NewAge Industries' polyethylene-lined EVA tubing is a co-extruded product that combines the functionality of polyethylene with the flexibility of EVA (ethylene vinyl acetate). Polyethylene tubing is typically a semi-rigid product and the addition of EVA gives it enhanced flexibility and allows its use with economical barb-style fittings. The tubing's manufacturing method ensures a permanent bond between the inner and outer layers. First the core of low density polyethylene is extruded, then farther down the production line, the EVA covering is extruded around the core. The tubing offers different performance characteristics for the inside and outside of the tube: cleanliness inside, flexibility outside.
Produced from Class VI, FDA-sanctioned ingredients, translucent polyethylene-lined EVA tubing is non-toxic, odorless, tasteless and inert. It offers good general chemical resistance and a low friction coefficient. Polyethylene-lined EVA also resists gases and moisture and remains pliable even after extended contact with alcohol. NewAge stocks polyethylene-lined EVA tubing in nine sizes from 1/8 to 1 inch I.D and it can be used in applications such as food and beverage processing, pharmaceutical uses, chemical transfer, appliances, computer equipment, laboratories and fluid feeds and drains.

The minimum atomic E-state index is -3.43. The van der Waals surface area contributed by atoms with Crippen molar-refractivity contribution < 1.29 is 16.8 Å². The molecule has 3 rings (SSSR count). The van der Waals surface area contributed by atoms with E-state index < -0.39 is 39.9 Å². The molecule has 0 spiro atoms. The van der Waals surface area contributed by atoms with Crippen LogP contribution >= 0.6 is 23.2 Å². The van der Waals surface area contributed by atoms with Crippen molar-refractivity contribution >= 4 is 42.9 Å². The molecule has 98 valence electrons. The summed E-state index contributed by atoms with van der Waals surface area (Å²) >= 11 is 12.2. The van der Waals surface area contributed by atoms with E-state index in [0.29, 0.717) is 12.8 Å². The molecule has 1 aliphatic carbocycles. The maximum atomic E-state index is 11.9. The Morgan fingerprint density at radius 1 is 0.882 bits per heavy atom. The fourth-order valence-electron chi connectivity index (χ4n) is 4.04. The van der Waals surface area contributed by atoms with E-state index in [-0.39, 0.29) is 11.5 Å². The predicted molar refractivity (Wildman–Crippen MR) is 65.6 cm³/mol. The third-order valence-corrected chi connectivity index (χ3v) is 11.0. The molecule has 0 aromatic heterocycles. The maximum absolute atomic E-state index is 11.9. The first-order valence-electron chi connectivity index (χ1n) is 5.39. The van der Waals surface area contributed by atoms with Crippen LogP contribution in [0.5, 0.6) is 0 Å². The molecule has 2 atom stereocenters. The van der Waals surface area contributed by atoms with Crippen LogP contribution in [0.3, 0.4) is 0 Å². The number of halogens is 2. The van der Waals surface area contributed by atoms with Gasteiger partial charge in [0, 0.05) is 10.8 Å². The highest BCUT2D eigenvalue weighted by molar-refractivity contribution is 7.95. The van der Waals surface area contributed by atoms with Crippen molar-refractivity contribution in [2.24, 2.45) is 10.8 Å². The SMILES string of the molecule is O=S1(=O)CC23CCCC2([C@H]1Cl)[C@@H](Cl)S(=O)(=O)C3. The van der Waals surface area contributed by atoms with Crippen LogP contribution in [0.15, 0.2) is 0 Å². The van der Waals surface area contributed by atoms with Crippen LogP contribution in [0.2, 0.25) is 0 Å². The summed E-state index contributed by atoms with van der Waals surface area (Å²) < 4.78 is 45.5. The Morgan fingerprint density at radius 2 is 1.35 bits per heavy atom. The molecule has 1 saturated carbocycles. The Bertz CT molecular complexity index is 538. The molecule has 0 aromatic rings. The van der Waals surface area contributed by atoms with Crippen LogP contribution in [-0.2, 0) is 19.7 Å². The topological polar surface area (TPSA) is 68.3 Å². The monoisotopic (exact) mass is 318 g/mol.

A middle school team from Rochester, Mich., has again nabbed the grand prize in the annual international Future City Competition, which drew students from 37 regions of the United States, as well as from England and China.
The word “smart” is becoming the dumbest word around. It has been applied to almost every device and system in our homes. In addition to smartphones and smart meters, we now hear about smart clothing and smart shoes, smart lights, smart homes, smart buildings, and every trendy city today has its smart city project. Just because it has a computer inside and is connected to the Web, does not mean it is smart.
Are you being paid enough? Do you want a better job? According to a recent survey Manpower released just before Engineers Week, employers and engineers don't see eye-to-eye about the state of US engineers' skills and experience.
Focus on Fundamentals consists of 45-minute on-line classes that cover a host of technologies. You learn without leaving the comfort of your desk. All classes are taught by subject-matter experts and all are archived. So if you can't attend live, attend at your convenience.